Wind and Solar Power Are Taking the Lead

06/18/2015 03:33 pm ET | Updated Jun 18, 2016

Dam builders like to claim that hydropower is the world's largest source of renewable electricity. After a century-long head start over wind and solar power, large hydropower indeed accounted for 52 percent of the world's renewable energy capacity in 2014. But new figures from the International Renewable Energy Agency (IRENA) show that the picture is quickly changing.

The world added 132,000 megawatt of renewable energy capacity in 2014. This is roughly equal to the full power sector capacity of Canada or France. New wind power with 51,000 megawatt and new solar power with 40,000 megawatt were the biggest factors behind this spectacular growth. New large hydropower projects contributed 31,000 megawatt. These figures confirm a long-term trend: Since 2010, wind and solar power capacity has grown by a total of 313,000 megawatt -- almost four times faster than large hydropower plants.

Not all wind and solar projects are socially and environmentally benign, and not all hydropower projects of 10 megawatt and more destroy ecosystems. But overall, wind and solar projects have a smaller environmental footprint than hydropower dams, can be built closer to where people need them (including far away from the electric grid), and are more resilient to climate change. Unlike hydropower dams that can irreversibly destroy ecosystems and wipe out species, they are truly renewable sources of electricity.

Dam builders argue that wind and solar power are so intermittent that they need to be backed up by hydropower reservoirs for a reliable supply of electricity. The upsurge of wind and solar power has indeed given dam builders their own second wind. Yet the price of environmentally friendly battery power is dropping fast, and smarter grids can balance more intermittent power sources. We will not need to build more destructive dams to balance a growing share of wind and solar energy. If the current trend continues, solar power can blow dam building out of the water.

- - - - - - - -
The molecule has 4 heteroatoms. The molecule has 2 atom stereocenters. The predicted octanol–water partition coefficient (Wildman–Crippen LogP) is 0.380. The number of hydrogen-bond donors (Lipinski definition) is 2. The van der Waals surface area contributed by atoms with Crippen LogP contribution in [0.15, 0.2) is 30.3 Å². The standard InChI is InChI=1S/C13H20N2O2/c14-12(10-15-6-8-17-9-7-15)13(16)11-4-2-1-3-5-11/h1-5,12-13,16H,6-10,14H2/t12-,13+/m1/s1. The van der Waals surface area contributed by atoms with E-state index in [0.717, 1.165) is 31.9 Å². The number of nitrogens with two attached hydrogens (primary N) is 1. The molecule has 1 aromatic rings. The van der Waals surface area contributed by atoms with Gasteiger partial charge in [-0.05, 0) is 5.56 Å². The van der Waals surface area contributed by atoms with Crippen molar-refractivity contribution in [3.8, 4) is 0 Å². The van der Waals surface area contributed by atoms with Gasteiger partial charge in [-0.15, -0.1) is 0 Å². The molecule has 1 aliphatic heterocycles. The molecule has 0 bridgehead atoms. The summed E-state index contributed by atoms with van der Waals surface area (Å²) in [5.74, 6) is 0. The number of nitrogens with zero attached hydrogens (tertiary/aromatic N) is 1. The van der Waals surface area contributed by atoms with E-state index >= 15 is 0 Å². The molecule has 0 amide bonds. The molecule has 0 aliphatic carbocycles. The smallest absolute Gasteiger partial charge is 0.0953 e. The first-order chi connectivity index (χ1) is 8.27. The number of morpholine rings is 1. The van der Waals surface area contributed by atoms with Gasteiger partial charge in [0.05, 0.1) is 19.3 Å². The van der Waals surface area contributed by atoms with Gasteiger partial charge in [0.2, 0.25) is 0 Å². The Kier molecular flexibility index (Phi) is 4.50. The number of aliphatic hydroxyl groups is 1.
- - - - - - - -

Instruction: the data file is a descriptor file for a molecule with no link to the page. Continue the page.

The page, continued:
Based on data from 77 countries, IRENA also reports that the performance of hydropower projects is deteriorating. In 2000, hydropower plants on average generated at 44 percent of their capacity. By 2014, their average performance had fallen to 40 percent. IRENA does not offer an explanation for this trend, but whatever the reasons are, it does not bode well: Is hydropower generation dwindling under the impact of ever more serious droughts? Are farmers and industrial users withdrawing more water from rivers? Or are dam builders running out of good sites for their new projects?

While governments and private investors favor wind and solar power over hydropower, the World Bank and other international financial institutions continue to prioritize large dams. In 2014, the World Bank devoted no less than 56 percent of its power sector lending to large hydropower projects. (It lent 30 percent of its power sector funds for wind, solar and geothermal projects, and 14 percent for oil and gas.) The Bank is currently funding 68 large hydropower projects, and has another six in its pipeline.

Like the dam building industry, the World Bank explains that "hydropower is the world's largest source of renewable energy." This is a backward-looking argument. With the same justification, financiers could have argued for a continued focus on landline connections rather than mobile phones fifteen years ago. The future belongs to wind and solar power.